We use ministry as an illustration of what we mean in the application of this law. When we get into the hands of the Lord we recognize that He has a starting place, and He never leaves His position or His ground to come to find us where we are and to take us up for His service at that point, but we always have to come back to His starting place. It is one tremendous act, one deep act with God, one acceptance, perhaps in an agony - for it may well be we would never come to the point of acceptance save through an agony, the agony, maybe, of despair over our own spiritual lives, or despair as to our own present service, work, ministry - and we come to the place where there is an end, and where a new beginning has to be. We are confronted with the challenge as to whether we are going to let the Lord order everything according to His mind, and as we accept God's starting point in one ful-orbed acceptance, though we may have been in things for many  years, all kinds of changes now begin to come about: changes of ideas, changes of conceptions, changes of mind, changes of manner, changes of activity. Things are changed, but they are changed from limitation to fullness, from earthly bondage to heavenly liberty; we have found God's starting place to heavenly fullness.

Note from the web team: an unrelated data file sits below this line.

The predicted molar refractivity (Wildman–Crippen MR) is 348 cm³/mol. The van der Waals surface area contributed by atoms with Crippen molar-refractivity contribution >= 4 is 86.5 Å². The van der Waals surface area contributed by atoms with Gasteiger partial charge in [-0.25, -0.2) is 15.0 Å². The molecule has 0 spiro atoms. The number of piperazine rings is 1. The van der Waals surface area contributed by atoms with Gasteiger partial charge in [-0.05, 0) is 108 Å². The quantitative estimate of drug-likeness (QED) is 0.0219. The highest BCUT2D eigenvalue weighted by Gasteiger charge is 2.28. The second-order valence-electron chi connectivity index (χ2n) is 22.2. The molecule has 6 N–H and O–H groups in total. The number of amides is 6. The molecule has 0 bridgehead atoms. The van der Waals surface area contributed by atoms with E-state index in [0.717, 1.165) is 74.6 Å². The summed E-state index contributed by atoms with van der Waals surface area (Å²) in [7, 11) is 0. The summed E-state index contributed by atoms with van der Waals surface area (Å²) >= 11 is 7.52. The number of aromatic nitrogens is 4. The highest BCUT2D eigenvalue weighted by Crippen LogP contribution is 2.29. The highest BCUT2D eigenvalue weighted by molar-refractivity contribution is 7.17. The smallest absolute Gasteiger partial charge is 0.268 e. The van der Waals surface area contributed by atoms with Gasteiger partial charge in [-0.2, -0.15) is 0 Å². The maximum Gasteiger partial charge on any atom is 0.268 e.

Let us remember, then, that God has a starting place. He will not leave it to come to any self-chosen point of ours, but He will require that we come to His, and that we accept by faith all that that means, and then allow Him to work the principle out and yield ourselves to it as it works out progressively.

The Divine Treasure In the Earthen Vessel